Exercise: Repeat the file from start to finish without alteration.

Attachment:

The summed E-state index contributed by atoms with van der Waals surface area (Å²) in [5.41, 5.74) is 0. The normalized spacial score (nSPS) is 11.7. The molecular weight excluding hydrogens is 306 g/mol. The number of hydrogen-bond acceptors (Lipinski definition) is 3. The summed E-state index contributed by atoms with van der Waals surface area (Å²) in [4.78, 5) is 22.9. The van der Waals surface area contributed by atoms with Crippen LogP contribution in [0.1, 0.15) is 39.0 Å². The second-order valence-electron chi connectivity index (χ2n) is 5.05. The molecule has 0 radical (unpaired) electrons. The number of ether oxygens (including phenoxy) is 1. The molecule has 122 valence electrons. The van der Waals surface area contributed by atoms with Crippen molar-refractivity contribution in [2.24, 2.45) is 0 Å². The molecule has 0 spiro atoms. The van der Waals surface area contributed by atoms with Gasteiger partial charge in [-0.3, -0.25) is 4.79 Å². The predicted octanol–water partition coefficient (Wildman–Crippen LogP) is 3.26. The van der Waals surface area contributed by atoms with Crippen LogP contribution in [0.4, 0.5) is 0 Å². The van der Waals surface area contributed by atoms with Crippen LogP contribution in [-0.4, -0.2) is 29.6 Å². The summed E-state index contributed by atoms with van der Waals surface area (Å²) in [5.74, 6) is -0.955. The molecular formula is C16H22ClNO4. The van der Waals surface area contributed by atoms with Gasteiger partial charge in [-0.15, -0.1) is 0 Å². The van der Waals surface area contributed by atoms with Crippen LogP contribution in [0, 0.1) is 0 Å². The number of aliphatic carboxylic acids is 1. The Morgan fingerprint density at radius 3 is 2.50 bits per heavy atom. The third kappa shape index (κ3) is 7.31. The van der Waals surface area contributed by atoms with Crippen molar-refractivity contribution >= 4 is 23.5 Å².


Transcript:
The summed E-state index contributed by atoms with van der Waals surface area (Å²) in [5.41, 5.74) is 0. The normalized spacial score (nSPS) is 11.7. The molecular weight excluding hydrogens is 306 g/mol. The number of hydrogen-bond acceptors (Lipinski definition) is 3. The summed E-state index contributed by atoms with van der Waals surface area (Å²) in [4.78, 5) is 22.9. The van der Waals surface area contributed by atoms with Crippen LogP contribution in [0.1, 0.15) is 39.0 Å². The second-order valence-electron chi connectivity index (χ2n) is 5.05. The molecule has 0 radical (unpaired) electrons. The number of ether oxygens (including phenoxy) is 1. The molecule has 122 valence electrons. The van der Waals surface area contributed by atoms with Crippen molar-refractivity contribution in [2.24, 2.45) is 0 Å². The molecule has 0 spiro atoms. The van der Waals surface area contributed by atoms with Gasteiger partial charge in [-0.3, -0.25) is 4.79 Å². The predicted octanol–water partition coefficient (Wildman–Crippen LogP) is 3.26. The van der Waals surface area contributed by atoms with Crippen LogP contribution in [0.4, 0.5) is 0 Å². The van der Waals surface area contributed by atoms with Crippen LogP contribution in [-0.4, -0.2) is 29.6 Å². The summed E-state index contributed by atoms with van der Waals surface area (Å²) in [5.74, 6) is -0.955. The molecular formula is C16H22ClNO4. The van der Waals surface area contributed by atoms with Gasteiger partial charge in [-0.15, -0.1) is 0 Å². The van der Waals surface area contributed by atoms with Crippen LogP contribution in [0, 0.1) is 0 Å². The number of aliphatic carboxylic acids is 1. The Morgan fingerprint density at radius 3 is 2.50 bits per heavy atom. The third kappa shape index (κ3) is 7.31. The van der Waals surface area contributed by atoms with Crippen molar-refractivity contribution >= 4 is 23.5 Å².